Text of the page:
Tarrant County prosecutors pressed forward to land the conviction, which was upheld by a state appeals court that ruled that the fact Mason did not know she was ineligible was “irrelevant to her prosecution.” Her case is currently under review by the Texas Court of Criminal Appeals, the state’s court of last resort for criminal matters.

Cain’s amendment would have clarified existing law that currently defines illegal voting as an instance in which a person “votes or attempts to vote in an election in which the person knows the person is not eligible to vote” by emphasizing that a person must be aware of the “particular circumstances that make the person not eligible” and also that “those circumstances make the the person not eligible” to vote.

Mason’s case has played out as Republicans’ baseless claims of rampant illegal voting have intensified. But with lack of widespread evidence, her case has landed among the handful of high-profile prosecutions of people of color.

Mason, who is Black, is appealing her case as the Texas attorney general’s office prosecutes Hervis Rogers, who is also Black, after he was featured in news coverage of the March 2020 primaries for being the last person to vote at Texas Southern University in Houston at 1 a.m. His registration was active even though he was a few months away from completing his parole as part of a 25-year prison sentence for burglary and intent to commit theft in 1995.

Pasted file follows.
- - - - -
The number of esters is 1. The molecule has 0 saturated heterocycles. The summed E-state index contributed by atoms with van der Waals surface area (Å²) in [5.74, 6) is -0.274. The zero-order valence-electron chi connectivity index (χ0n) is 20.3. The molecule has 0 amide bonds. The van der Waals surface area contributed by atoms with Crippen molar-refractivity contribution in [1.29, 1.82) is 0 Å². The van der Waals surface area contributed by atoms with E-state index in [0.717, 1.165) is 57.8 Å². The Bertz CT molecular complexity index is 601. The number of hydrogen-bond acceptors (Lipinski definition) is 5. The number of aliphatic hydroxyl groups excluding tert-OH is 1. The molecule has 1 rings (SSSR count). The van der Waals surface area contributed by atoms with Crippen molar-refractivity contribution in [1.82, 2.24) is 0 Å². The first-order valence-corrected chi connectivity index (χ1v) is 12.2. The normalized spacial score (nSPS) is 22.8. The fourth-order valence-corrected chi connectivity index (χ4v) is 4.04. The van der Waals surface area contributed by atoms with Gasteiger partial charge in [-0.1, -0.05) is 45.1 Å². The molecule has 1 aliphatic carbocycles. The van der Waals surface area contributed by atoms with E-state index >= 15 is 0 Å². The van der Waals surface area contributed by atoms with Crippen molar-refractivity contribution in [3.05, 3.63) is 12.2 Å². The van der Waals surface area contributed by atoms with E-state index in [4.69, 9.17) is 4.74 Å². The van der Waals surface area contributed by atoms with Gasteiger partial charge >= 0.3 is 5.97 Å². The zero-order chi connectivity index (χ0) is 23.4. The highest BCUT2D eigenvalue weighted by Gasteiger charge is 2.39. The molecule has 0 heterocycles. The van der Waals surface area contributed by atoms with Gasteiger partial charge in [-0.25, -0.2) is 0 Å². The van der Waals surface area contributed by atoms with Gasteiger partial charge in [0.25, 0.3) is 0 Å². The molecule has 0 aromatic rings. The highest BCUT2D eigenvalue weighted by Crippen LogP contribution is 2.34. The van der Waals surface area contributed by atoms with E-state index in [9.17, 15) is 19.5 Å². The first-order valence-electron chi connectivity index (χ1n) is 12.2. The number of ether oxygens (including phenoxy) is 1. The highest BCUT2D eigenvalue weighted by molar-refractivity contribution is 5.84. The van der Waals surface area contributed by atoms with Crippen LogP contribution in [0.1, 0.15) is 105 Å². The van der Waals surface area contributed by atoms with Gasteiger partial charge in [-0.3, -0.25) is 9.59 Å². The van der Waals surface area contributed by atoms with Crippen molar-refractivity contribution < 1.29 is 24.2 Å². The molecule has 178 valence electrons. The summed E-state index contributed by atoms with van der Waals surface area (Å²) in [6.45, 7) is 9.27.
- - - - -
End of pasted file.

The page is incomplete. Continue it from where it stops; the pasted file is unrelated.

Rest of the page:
Hughes on Thursday said the amendment raised concerns for “people in the building” and “outside the building” that the language could go farther than intended, and noted he believed non-citizens who vote in elections should be prosecuted even if they were not aware they were ineligible. Notably, the Mason amendment could have also affected the state’s prosecution of Rogers, who was charged with two counts of illegal voting.

Hughes also noted the bill still includes language that would require proof beyond a provisional ballot for an attempt to cast an illegal vote to count as a crime.